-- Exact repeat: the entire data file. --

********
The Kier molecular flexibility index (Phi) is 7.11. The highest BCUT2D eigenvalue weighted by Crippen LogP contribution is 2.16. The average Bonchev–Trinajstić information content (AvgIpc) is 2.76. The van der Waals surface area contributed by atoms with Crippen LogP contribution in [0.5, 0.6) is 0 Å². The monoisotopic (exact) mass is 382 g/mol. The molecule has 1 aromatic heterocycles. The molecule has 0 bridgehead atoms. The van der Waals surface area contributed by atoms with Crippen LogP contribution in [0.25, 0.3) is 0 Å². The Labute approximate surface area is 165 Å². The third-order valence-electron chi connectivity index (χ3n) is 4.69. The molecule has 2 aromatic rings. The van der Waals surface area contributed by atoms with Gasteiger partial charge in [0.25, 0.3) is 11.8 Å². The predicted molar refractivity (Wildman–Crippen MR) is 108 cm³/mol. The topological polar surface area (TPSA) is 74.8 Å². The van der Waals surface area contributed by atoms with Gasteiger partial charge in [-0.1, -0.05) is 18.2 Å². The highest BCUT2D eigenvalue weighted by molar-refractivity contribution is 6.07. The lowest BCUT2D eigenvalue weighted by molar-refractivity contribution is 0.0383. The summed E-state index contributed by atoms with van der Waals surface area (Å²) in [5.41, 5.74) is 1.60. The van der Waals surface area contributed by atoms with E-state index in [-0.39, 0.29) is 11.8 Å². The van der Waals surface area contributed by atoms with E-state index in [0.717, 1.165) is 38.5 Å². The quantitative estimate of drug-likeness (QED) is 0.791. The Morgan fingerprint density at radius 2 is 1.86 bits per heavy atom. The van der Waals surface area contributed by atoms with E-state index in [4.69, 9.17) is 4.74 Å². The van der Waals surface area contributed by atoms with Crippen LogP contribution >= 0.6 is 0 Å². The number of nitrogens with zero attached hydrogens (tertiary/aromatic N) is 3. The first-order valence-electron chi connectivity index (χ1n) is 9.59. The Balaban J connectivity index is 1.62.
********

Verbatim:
The Kier molecular flexibility index (Phi) is 7.11. The highest BCUT2D eigenvalue weighted by Crippen LogP contribution is 2.16. The average Bonchev–Trinajstić information content (AvgIpc) is 2.76. The van der Waals surface area contributed by atoms with Crippen LogP contribution in [0.5, 0.6) is 0 Å². The monoisotopic (exact) mass is 382 g/mol. The molecule has 1 aromatic heterocycles. The molecule has 0 bridgehead atoms. The van der Waals surface area contributed by atoms with Crippen LogP contribution in [0.25, 0.3) is 0 Å². The Labute approximate surface area is 165 Å². The third-order valence-electron chi connectivity index (χ3n) is 4.69. The molecule has 2 aromatic rings. The van der Waals surface area contributed by atoms with Gasteiger partial charge in [0.25, 0.3) is 11.8 Å². The predicted molar refractivity (Wildman–Crippen MR) is 108 cm³/mol. The topological polar surface area (TPSA) is 74.8 Å². The van der Waals surface area contributed by atoms with Gasteiger partial charge in [-0.1, -0.05) is 18.2 Å². The highest BCUT2D eigenvalue weighted by molar-refractivity contribution is 6.07. The lowest BCUT2D eigenvalue weighted by molar-refractivity contribution is 0.0383. The summed E-state index contributed by atoms with van der Waals surface area (Å²) in [5.41, 5.74) is 1.60. The van der Waals surface area contributed by atoms with E-state index in [-0.39, 0.29) is 11.8 Å². The van der Waals surface area contributed by atoms with E-state index in [0.717, 1.165) is 38.5 Å². The quantitative estimate of drug-likeness (QED) is 0.791. The Morgan fingerprint density at radius 2 is 1.86 bits per heavy atom. The van der Waals surface area contributed by atoms with E-state index in [4.69, 9.17) is 4.74 Å². The van der Waals surface area contributed by atoms with Crippen LogP contribution >= 0.6 is 0 Å². The number of nitrogens with zero attached hydrogens (tertiary/aromatic N) is 3. The first-order valence-electron chi connectivity index (χ1n) is 9.59. The Balaban J connectivity index is 1.62.